The cognition of being (B-cognition) that occurs in peak-experiences tends to perceive external objects, the world, and individual people as more detached from human concerns. Normally we perceive everything as relevant to human concerns and more particularly to our own private selfish concerns. In the peak-experiences, we become more detached, more objective, and are more able to perceive the world as if it were independent not only of the perceiver but even of human beings in general. The perceiver can more readily look upon nature as if it were there in itself and for itself, not simply as if it were a human playground put there for human purposes. He can more easily refrain from projecting human purposes upon it. In a word, he can see it in its own being (as an end in itself) rather than as something to be used, something to be afraid of, or something to wish for or to be reacted to in some other personal, human, self-centered way.[43]

It is also supported by Ninian Smart that peak experience can cause someone see anything more objectively. It has someone been conscious that there is one thing that is beyond his nature and known along his experiencing peakly. Finally, this experience is a foundation of looking the world correctly.[44] This consciousness is B-Cognition, it is a consciousness or cognition of mankind that subject is not object, which influences one self to see the object truly, influencing a whole and powerful perception,[45] or Maslow said it is “more object-centered than ego-centered”,[46] which is the sign that one is not selfish and not just thinking about his own self.

Along his experiencing peakly, he rather considers his self-being perfect and valid in addition his self-confidence is more growing.[47] The peak experience is considered most valuable.[48] Maslow reported that many persons amaze and being proud of experiencing peakly for it is alive.[49] Moreover, Maslow emphasizes that “Peak-experiences can make life worthwhile by their occasional occurrence”.[50] Finally, it gives a current meaning of life, and makes this life more meaningful.[51]

As the meaningful thing, anyone experiences peakly will consider that it is the final experience that may not be experienced anymore rather than a common experience.[52] Maslow considered that it is a starting point that denotes the end of this world and the appearance of valued object.[53]

Here, it is known that Maslow’s thought is incoherent. The first time he said that peak experience is the sign of selfishness. He said that the experiencer has a powerful personality and been pure, transcending his own self in his effort not to think about his self.[54]

Since Maslow considered that peak experience resulted the worth life, then this life is worthy only worldly. The meaning of life is just cognition of probability or opportunity which is based on empirical reality that one faces. Simply, it is consciousness of what must be done along certain situation.[55] It just implies of what worldly attitude towards life is wherein this attitude is based on here and nowness without considering supranatural values. It just considers any value which is dealing with worldly life wherefore metaphysic is not used, or subordinated. If so, the meaning of life will be a part of secularization.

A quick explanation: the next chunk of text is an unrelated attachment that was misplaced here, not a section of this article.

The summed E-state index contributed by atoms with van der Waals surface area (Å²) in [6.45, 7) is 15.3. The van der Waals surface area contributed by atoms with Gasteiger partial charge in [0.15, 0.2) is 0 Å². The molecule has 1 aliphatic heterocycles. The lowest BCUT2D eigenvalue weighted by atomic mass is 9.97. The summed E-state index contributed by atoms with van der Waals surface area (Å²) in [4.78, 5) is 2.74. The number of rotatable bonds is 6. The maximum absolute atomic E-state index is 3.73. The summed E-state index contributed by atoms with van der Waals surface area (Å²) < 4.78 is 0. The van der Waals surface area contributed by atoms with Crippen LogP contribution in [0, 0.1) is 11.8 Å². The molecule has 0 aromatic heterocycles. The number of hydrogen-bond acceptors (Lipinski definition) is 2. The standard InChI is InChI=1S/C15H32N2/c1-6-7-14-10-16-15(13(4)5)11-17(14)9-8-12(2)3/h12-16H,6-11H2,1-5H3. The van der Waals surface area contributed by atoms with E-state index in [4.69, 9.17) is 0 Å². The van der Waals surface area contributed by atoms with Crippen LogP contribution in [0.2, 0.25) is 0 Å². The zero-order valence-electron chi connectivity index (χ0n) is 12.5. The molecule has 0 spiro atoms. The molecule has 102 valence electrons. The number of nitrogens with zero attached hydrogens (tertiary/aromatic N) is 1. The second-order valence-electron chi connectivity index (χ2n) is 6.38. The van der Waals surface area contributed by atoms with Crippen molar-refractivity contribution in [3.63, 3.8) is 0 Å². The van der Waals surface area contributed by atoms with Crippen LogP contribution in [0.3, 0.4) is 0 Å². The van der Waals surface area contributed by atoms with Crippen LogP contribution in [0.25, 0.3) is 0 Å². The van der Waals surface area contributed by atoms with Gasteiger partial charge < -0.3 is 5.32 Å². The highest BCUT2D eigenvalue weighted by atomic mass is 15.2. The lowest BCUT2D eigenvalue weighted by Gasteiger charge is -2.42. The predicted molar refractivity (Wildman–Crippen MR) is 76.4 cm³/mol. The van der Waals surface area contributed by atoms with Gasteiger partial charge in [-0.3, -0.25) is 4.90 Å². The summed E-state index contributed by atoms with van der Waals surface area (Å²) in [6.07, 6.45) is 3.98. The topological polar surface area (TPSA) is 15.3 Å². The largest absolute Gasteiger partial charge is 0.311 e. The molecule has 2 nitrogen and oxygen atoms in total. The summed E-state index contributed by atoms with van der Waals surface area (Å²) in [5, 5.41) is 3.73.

The unity of nature and experiencer that Maslow meaned is not unity of life here and hereafter that is usually interpreted as the balance between the life here and hereafter.[56] Indeed, this unity that creates a balance makes one conscious that God is very close with the life here and ready to welcome human’s life of the hereafter. However, knowing this is only discerned through intuition.[57] But, Maslow’s unity is only of nature that causes human knowledge is just based on nature and human’s experience. Such knowledge that finally becomes the meaning of life is not philosophical because any philosophical meaning of life is discerned through revelation of God.

V. Unconsciousness and Attitude Toward Life

In fact, human should actualize his potency, passing his days totally, which soon he does not consider spending his times. So does the peak experience, the experiencer along his effort to experience peakly he does not consider even forget where and when he is. This unconsciousness is not found through ordinary or common experience. Maslow said that peak experience can has time and space been disoriented.[58]

Space and time are parts of human life, which someone still considers both in his effort to do something. To Maslow’s notion, along experiencing peakly, one just sees that the world is full of beauty, good, hoped and meaningful.[59] He said that the world is never denoted as evil or unhoped.[60] In other word, the world is accepted and understood. Maslow said that the experiencer would say that he understand what the world is. [61]